If your relationship is over, it’s quite likely you are feeling sadness, overwhelm and uncertainty about the future. Handling money matters is probably the last thing you feel like doing while you’re dealing with the trauma. However it’s important that you don’t procrastinate on protecting your finances after separation. If you do, you’re leaving yourself financially vulnerable and you could face complications down the track. Taking steps to protect your money now will also help you to feel more in control of your future and enable you to move forward faster. Here we take you through step by step what you need to do.
1. Get informed
Although separation is an emotionally charged time, facing your financial situation head-on is critical for your financial wellbeing. It will also make it much easier to move on with building your own life.
The first step is to get a clear understanding of your assets, liabilities and cashflow. Our financial position and budget calculators can help you do just that.
After a separation your household budget can take a massive hit, especially if there are children involved. It’s only when you have this information that you can begin to address important issues such as new living arrangements and managing expenses such as mortgages, rent and children’s education.
Living expenses are usually much less when you live together as a couple sharing the costs. Paying the mortgage or rent by yourself can become challenging and you may need to make some tough decisions on your expenditure.
Being well-informed and honest with yourself also allows you to make any necessary changes to your income. Perhaps you may need to return to the workforce or increase the hours you are working. Armed with accurate information, you are one step closer to a financially stable future.
2. Separate your money
It is a good idea to separate financially as soon as possible, even if you and your ex-partner are still on friendly terms.
Open up your own bank account and direct all your future income there, rather than to a joint account.
Contact your financial institution to notify them of your separation. Change any joint accounts to “both to sign” rather than “any to sign”. If possible, make it a priority to discuss with your ex-partner how to divide the money and close your joint accounts. Make sure these changes also include any loans you may have together. Otherwise your ex-partner could draw down on the loan without your consent.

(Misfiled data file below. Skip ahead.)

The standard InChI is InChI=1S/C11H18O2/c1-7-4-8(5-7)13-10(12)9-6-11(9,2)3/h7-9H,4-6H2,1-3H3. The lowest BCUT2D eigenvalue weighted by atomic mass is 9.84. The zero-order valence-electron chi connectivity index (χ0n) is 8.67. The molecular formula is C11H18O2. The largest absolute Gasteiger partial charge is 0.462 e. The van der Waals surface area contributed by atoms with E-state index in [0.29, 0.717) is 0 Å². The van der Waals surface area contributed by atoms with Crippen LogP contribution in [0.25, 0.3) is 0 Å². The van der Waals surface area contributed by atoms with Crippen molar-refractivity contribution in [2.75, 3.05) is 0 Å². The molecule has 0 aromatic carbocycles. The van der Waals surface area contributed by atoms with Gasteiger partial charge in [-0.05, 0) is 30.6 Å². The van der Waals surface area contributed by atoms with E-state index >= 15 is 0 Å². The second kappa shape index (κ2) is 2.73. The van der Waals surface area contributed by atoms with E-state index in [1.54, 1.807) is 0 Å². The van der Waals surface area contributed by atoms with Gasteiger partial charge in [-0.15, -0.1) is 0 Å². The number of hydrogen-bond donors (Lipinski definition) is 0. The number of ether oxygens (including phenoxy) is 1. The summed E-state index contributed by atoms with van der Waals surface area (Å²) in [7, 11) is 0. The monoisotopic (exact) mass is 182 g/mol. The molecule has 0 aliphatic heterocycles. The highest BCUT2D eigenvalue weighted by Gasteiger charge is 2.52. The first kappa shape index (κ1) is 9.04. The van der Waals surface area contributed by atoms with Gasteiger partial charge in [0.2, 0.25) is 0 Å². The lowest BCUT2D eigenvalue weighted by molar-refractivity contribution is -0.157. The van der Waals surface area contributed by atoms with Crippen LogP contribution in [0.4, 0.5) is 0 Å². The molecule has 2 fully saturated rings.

Any finances that are not easily separated need to be closely monitored. It would be prudent to print off statements and keep a close watch on future transactions.
Finally, remember any supplementary lines of credit that are in both your names. Either close the accounts, or impose a limit that you are both happy with until a more permanent agreement is reached.
3. Update your insurance
This aspect of married life is often forgotten about as we hope never need it. However, it’s important that you revisit your insurance policies as they will have authority settings which will need to be updated.
With life insurance policies, the beneficiary will normally be your partner and you will need to consider if you want this changed.
4. Re-write your will
It is likely that you nominated your partner to inherit everything you own in your will. Chances are you will want to make changes after separating.
Bear in mind that this not only applies to your will, but possibly to other family members’ wills if they have left things to you as a couple.
Don’t forget to also review any binding or non-binding nomination for your superannuation in the event of your death.
It is also sensible to revoke any power of attorney that your partner has over you.
5. Restructure your business
Family-owned businesses and family trusts often have both partners as directors or shareholders. This is often still the case even if one person has very little to do with the running of the business. However, in the eyes of the law, your partner may have as much legal and operational control as you.
To avoid problems down the track, revoke their directorships and to seek legal advice to move shareholdings.
6. Secure your digital footprint
In a trusting relationship like a marriage, many people have no secrets regarding passwords and digital security. But just like it’s important to protect your finances after separation, it’s critical you secure your digital footprint too.
Take the time to change your passwords as a matter of priority. It’s also good practice not to use the same password for multiple institutions. There are loads of apps and tools available to help you do this as efficiently as possible.
Remember that shared computers may give your ex-partner access to many password-secure sites without having known the password previously.
Divorce and separation can create enormous financial pressure at an already highly distressing time. Many divorced or separated couples are unprepared for the financial realities of single life and need help to get back on their feet.
A financial adviser can help by:
- Assessing your income and expenses, and assist you to develop an appropriate budget
- Helping you to identify your new financial goals as they will likely have changed
- Formulating a plan for your financial future through appropriate investing and life insurance
- Taking the emotion out of big financial decisions so you don’t make mistakes that negatively impact your financial future.
If you prefer to go down the DIY route, we have a Financial Planning for Divorce and Separation ebook that may help. This ebook provides an overview of common financial issues that arise through divorce and separation and how they can be managed.
The Australian Government has also produced a checklist for divorce and separation. Please note that this checklist only covers the basics. It’s important to pay consideration to broader financial matters such as insurances, wills and estate planning and any businesses as well.